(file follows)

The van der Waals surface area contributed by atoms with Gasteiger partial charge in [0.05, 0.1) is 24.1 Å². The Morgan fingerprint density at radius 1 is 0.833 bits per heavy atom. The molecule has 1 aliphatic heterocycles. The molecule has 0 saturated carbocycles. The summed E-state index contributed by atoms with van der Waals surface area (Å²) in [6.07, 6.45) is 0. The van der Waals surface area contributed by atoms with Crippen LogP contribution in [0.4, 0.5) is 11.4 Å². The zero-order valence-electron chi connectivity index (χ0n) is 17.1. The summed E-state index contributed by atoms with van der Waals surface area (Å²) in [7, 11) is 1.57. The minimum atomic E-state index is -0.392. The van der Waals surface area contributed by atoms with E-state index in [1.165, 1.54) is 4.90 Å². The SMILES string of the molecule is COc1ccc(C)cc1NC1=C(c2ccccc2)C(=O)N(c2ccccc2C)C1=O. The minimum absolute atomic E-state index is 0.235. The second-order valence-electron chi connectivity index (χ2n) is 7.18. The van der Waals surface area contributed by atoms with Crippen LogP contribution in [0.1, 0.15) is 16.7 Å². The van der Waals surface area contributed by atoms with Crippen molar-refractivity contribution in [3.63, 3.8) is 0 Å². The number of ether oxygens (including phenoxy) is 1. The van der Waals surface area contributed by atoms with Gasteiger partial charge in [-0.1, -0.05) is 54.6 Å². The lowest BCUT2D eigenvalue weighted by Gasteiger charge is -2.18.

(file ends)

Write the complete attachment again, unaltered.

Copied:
The van der Waals surface area contributed by atoms with Gasteiger partial charge in [0.05, 0.1) is 24.1 Å². The Morgan fingerprint density at radius 1 is 0.833 bits per heavy atom. The molecule has 1 aliphatic heterocycles. The molecule has 0 saturated carbocycles. The summed E-state index contributed by atoms with van der Waals surface area (Å²) in [6.07, 6.45) is 0. The van der Waals surface area contributed by atoms with Crippen LogP contribution in [0.4, 0.5) is 11.4 Å². The zero-order valence-electron chi connectivity index (χ0n) is 17.1. The summed E-state index contributed by atoms with van der Waals surface area (Å²) in [7, 11) is 1.57. The minimum atomic E-state index is -0.392. The van der Waals surface area contributed by atoms with E-state index in [1.165, 1.54) is 4.90 Å². The SMILES string of the molecule is COc1ccc(C)cc1NC1=C(c2ccccc2)C(=O)N(c2ccccc2C)C1=O. The minimum absolute atomic E-state index is 0.235. The second-order valence-electron chi connectivity index (χ2n) is 7.18. The van der Waals surface area contributed by atoms with Crippen LogP contribution in [0.1, 0.15) is 16.7 Å². The van der Waals surface area contributed by atoms with Crippen molar-refractivity contribution in [3.63, 3.8) is 0 Å². The number of ether oxygens (including phenoxy) is 1. The van der Waals surface area contributed by atoms with Gasteiger partial charge in [-0.1, -0.05) is 54.6 Å². The lowest BCUT2D eigenvalue weighted by Gasteiger charge is -2.18.